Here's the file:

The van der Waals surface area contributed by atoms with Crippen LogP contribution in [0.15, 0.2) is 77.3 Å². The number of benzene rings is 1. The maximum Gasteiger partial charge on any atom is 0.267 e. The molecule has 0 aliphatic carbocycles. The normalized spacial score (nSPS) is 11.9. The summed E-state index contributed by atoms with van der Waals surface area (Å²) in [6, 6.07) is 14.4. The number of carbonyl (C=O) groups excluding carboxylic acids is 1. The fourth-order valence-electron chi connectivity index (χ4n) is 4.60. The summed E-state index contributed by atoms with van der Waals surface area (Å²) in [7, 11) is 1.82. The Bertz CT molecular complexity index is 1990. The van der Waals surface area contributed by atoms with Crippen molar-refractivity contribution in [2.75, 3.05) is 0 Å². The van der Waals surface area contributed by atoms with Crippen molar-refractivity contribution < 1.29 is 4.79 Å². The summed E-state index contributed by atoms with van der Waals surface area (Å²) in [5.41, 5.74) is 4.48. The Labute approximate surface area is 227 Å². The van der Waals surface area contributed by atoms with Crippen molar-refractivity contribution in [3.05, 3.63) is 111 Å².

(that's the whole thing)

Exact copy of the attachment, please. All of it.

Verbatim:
The van der Waals surface area contributed by atoms with Crippen LogP contribution in [0.15, 0.2) is 77.3 Å². The number of benzene rings is 1. The maximum Gasteiger partial charge on any atom is 0.267 e. The molecule has 0 aliphatic carbocycles. The normalized spacial score (nSPS) is 11.9. The summed E-state index contributed by atoms with van der Waals surface area (Å²) in [6, 6.07) is 14.4. The number of carbonyl (C=O) groups excluding carboxylic acids is 1. The fourth-order valence-electron chi connectivity index (χ4n) is 4.60. The summed E-state index contributed by atoms with van der Waals surface area (Å²) in [7, 11) is 1.82. The Bertz CT molecular complexity index is 1990. The van der Waals surface area contributed by atoms with Crippen molar-refractivity contribution in [2.75, 3.05) is 0 Å². The van der Waals surface area contributed by atoms with Crippen molar-refractivity contribution < 1.29 is 4.79 Å². The summed E-state index contributed by atoms with van der Waals surface area (Å²) in [5.41, 5.74) is 4.48. The Labute approximate surface area is 227 Å². The van der Waals surface area contributed by atoms with Crippen molar-refractivity contribution in [3.05, 3.63) is 111 Å².